Digital Rockfall Databases: Developing Best Practices for Semi-Automatic Extraction of Rockfall from LiDAR
In the digital age, the ability to collect and store information of phenomena in our world has become ever more useful, considering the vast improvements of predictive models and simulations. Geohazards are no different; acquiring data in order to characterize, forecast, and simulate geohazards requires the monitoring and documentation of their occurrences, with as much accuracy and detail as possible. Over the previous decade, advancements in remote sensing has resulted in platforms for capturing detailed 3-Dimensional surficial information of our surrounding world, providing opportunities to monitor geohazards with high levels of detail. Systems with oblique views are able to capture near vertical surfaces of rock cliffs, allowing for the monitoring and characterization of rockfall. Much research has thus focused on characterizing and understanding the failure mechanisms of rock slopes, by developing and applying tools for extracting information key to the rockfall phenomenon. Observing rockfall allows for an understanding of its magnitude-frequency distribution, its spatial distribution, its geological and environmental triggering factors, as well as its chaotic interaction with the terrain. The potential power of digital rockfall databases is therefore limited by our ability to extract rockfall from our data – this is the focus of this thesis. Over the past 8 years, semi-automated methods have been developed and improved for extracting rockfall from laser scanning data. Although it is simple in theory, many sequential subprocesses are required, and thus, any errors introduced are capable of propagating, significantly impacting a rockfall database. In this thesis, I aim to build some best practices considering the common tools that have become utilized across different examples of semi-automated rockfall extraction methodologies. I cover my variation of a semi-automatic method for assembling rockfall databases, and refer to its useful application in the domain of quantitative hazard and risk analyses. I discuss a heavily utilized change detection algorithm (multiscale model-to-model cloud comparison, or M3C2) used for isolating changing features in sequential spatial datasets, and discuss its spatial averaging component that has a substantial effect of rockfall extraction. I provide detailed insight into the estimation of rockfall point cloud volumes in 3D using computational geometry-based surface reconstruction methods. I recommend a hybrid surface reconstruction methodology comprised of two methods, the Alpha Solid, and the Power Crust. Together, the hybrid methodology is robust in achieving the correct topology of the rockfalls, while optimally considering prominent concave geometrical features and detailed surficial information. I finish my thesis by discussing the applications of digital rockfall databases into modern quantitative hazard and risk analyses, and I provide recommendations for future work.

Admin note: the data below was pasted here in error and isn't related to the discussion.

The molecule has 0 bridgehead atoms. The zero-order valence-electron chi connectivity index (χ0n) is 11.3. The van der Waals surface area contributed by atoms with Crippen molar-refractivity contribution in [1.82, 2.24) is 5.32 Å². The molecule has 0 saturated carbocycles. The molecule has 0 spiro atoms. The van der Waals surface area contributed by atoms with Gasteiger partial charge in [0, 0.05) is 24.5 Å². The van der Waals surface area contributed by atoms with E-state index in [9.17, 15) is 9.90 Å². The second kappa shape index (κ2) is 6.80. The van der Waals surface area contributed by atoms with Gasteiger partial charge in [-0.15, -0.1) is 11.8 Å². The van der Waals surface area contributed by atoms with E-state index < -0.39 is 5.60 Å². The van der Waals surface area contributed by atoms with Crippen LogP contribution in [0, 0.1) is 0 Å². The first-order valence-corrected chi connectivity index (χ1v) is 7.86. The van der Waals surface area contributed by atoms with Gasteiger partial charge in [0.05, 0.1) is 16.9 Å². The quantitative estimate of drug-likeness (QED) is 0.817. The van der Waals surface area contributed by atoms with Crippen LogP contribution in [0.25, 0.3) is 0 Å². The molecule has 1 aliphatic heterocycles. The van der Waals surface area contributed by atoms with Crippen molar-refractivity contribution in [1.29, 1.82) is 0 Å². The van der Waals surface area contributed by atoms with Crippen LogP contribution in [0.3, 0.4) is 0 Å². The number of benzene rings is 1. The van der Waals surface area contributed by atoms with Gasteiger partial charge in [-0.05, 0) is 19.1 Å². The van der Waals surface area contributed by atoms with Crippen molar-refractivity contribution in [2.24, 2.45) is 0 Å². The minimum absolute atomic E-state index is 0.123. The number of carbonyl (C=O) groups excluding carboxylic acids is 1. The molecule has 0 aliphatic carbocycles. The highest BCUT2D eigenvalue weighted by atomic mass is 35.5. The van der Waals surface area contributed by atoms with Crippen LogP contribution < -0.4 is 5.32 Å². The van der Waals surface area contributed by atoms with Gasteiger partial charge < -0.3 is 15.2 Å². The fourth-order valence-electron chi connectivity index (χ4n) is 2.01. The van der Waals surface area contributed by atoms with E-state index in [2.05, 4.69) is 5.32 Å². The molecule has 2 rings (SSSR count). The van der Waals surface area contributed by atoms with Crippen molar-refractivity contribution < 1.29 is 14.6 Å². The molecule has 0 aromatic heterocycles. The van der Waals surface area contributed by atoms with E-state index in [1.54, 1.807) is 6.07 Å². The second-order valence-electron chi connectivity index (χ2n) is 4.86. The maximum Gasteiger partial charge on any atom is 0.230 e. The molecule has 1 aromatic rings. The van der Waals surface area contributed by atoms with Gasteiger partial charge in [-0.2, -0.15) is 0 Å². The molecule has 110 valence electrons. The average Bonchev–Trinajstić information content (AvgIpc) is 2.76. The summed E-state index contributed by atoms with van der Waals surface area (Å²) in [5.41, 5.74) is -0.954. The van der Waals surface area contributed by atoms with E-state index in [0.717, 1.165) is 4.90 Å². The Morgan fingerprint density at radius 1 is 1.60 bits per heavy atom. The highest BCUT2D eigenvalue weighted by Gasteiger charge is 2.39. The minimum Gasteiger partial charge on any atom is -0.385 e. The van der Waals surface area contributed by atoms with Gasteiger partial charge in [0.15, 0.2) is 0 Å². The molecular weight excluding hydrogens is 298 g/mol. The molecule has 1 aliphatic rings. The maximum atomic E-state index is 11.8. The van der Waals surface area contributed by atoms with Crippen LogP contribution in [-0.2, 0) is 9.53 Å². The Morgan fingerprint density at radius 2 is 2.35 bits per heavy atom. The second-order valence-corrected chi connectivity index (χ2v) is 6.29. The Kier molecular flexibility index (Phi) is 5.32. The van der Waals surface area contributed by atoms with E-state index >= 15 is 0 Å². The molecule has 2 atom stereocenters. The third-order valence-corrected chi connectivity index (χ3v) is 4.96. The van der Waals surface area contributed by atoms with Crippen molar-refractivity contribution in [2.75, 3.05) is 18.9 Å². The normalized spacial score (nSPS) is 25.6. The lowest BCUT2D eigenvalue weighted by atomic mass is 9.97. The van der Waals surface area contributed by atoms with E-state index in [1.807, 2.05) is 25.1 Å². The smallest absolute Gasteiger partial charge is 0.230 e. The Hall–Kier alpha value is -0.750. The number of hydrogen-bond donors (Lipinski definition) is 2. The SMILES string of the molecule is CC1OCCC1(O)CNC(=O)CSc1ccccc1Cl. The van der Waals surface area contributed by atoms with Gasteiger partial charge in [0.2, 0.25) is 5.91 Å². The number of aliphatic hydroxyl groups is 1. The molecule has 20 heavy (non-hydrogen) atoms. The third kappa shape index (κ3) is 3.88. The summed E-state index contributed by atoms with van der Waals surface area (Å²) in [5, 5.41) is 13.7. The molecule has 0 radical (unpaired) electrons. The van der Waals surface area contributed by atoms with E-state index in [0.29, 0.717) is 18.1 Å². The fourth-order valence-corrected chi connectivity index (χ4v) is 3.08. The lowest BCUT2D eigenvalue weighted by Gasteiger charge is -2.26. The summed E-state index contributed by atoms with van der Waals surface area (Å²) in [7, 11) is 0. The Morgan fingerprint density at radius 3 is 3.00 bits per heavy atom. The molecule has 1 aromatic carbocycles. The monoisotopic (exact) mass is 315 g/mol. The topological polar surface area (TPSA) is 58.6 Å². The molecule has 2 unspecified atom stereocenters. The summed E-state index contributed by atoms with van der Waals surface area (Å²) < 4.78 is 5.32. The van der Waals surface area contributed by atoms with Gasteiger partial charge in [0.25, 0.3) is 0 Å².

URI for this recordhttp://hdl.handle.net/1974/28748
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